hundred schools of thought), when Confucius, Mo-ti, Lao Tzu, Mencius, and Chuang-tzu lived, debated, and responded to the turmoil with creative ideas. In the second half of the dynasty, striking social and economic changes also took place. Iron implements were introduced from W and central Asia, the ox-drawn plow was first used, and large irrigation and water-control projects were instituted, resulting in increased crop yields in N China. Trade developed as cities grew in number and size and roads and canals were constructed. Chou society was sharply divided between the aristocratic warrior class and the peasant masses and domestic slaves. Writers of the anarchic period that followed it pictured the early Chou as an age of well-ordered beneficent feudalism, but this may merely reflect their own desire for political unity. Toward the end of the period, the rigid feudal class system was gradually weakened, the hereditary power of the aristocrats was minimized, and there was more social mobility.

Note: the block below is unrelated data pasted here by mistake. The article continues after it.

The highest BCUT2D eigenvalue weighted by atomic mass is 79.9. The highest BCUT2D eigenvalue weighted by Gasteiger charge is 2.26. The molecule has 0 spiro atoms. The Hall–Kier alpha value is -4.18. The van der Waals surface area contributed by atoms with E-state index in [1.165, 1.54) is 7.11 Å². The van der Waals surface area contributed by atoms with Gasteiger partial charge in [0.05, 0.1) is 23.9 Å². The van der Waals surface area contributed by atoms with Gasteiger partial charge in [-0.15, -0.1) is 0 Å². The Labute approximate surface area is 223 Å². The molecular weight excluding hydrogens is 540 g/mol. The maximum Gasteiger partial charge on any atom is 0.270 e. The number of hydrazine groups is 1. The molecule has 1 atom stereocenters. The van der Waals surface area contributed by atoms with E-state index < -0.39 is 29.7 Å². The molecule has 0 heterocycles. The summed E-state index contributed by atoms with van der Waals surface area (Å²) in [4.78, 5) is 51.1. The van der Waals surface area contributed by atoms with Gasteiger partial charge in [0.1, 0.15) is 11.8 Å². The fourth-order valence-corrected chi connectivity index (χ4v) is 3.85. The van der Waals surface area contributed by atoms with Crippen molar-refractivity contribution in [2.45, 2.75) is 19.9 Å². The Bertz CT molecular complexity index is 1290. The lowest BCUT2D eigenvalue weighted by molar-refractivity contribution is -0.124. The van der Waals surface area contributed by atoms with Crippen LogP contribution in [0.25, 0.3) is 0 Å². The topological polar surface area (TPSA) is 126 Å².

See C.-Y. Hsu, Ancient China in Transition (1965); H. G. Creel, The Origins of Statecraft in China (Vol. 1, 1970).
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